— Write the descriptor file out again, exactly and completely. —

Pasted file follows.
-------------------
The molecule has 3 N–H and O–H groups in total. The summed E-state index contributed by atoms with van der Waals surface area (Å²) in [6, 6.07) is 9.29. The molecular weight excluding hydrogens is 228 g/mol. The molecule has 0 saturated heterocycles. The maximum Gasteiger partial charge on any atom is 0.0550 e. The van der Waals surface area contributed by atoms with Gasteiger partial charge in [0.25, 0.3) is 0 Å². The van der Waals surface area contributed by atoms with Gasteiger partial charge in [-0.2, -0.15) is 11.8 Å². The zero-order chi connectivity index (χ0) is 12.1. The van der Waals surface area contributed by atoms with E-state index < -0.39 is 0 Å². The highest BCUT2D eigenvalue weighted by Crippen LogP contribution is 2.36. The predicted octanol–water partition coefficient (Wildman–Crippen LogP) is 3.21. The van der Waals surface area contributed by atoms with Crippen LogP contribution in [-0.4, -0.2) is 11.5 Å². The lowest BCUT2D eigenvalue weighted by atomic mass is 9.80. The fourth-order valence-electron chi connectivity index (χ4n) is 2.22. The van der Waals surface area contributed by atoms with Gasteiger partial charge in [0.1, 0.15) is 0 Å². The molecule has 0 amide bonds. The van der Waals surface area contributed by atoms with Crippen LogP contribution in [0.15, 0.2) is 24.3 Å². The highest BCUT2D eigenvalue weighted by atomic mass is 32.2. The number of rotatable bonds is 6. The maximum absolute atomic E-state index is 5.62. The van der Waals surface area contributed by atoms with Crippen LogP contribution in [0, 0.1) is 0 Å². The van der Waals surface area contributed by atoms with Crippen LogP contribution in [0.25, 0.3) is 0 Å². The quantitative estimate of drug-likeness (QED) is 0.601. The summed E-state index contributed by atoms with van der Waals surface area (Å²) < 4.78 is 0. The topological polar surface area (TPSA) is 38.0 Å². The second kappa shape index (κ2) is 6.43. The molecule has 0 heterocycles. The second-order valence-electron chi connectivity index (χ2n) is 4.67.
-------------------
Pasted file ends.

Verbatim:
The molecule has 3 N–H and O–H groups in total. The summed E-state index contributed by atoms with van der Waals surface area (Å²) in [6, 6.07) is 9.29. The molecular weight excluding hydrogens is 228 g/mol. The molecule has 0 saturated heterocycles. The maximum Gasteiger partial charge on any atom is 0.0550 e. The van der Waals surface area contributed by atoms with Gasteiger partial charge in [0.25, 0.3) is 0 Å². The van der Waals surface area contributed by atoms with Gasteiger partial charge in [-0.2, -0.15) is 11.8 Å². The zero-order chi connectivity index (χ0) is 12.1. The van der Waals surface area contributed by atoms with E-state index < -0.39 is 0 Å². The highest BCUT2D eigenvalue weighted by Crippen LogP contribution is 2.36. The predicted octanol–water partition coefficient (Wildman–Crippen LogP) is 3.21. The van der Waals surface area contributed by atoms with Crippen LogP contribution in [-0.4, -0.2) is 11.5 Å². The lowest BCUT2D eigenvalue weighted by atomic mass is 9.80. The fourth-order valence-electron chi connectivity index (χ4n) is 2.22. The van der Waals surface area contributed by atoms with Gasteiger partial charge in [0.1, 0.15) is 0 Å². The molecule has 0 amide bonds. The van der Waals surface area contributed by atoms with Crippen LogP contribution in [0.15, 0.2) is 24.3 Å². The highest BCUT2D eigenvalue weighted by atomic mass is 32.2. The number of rotatable bonds is 6. The maximum absolute atomic E-state index is 5.62. The van der Waals surface area contributed by atoms with Crippen LogP contribution in [0, 0.1) is 0 Å². The van der Waals surface area contributed by atoms with Crippen LogP contribution in [0.25, 0.3) is 0 Å². The quantitative estimate of drug-likeness (QED) is 0.601. The summed E-state index contributed by atoms with van der Waals surface area (Å²) < 4.78 is 0. The topological polar surface area (TPSA) is 38.0 Å². The second kappa shape index (κ2) is 6.43. The molecule has 0 heterocycles. The second-order valence-electron chi connectivity index (χ2n) is 4.67.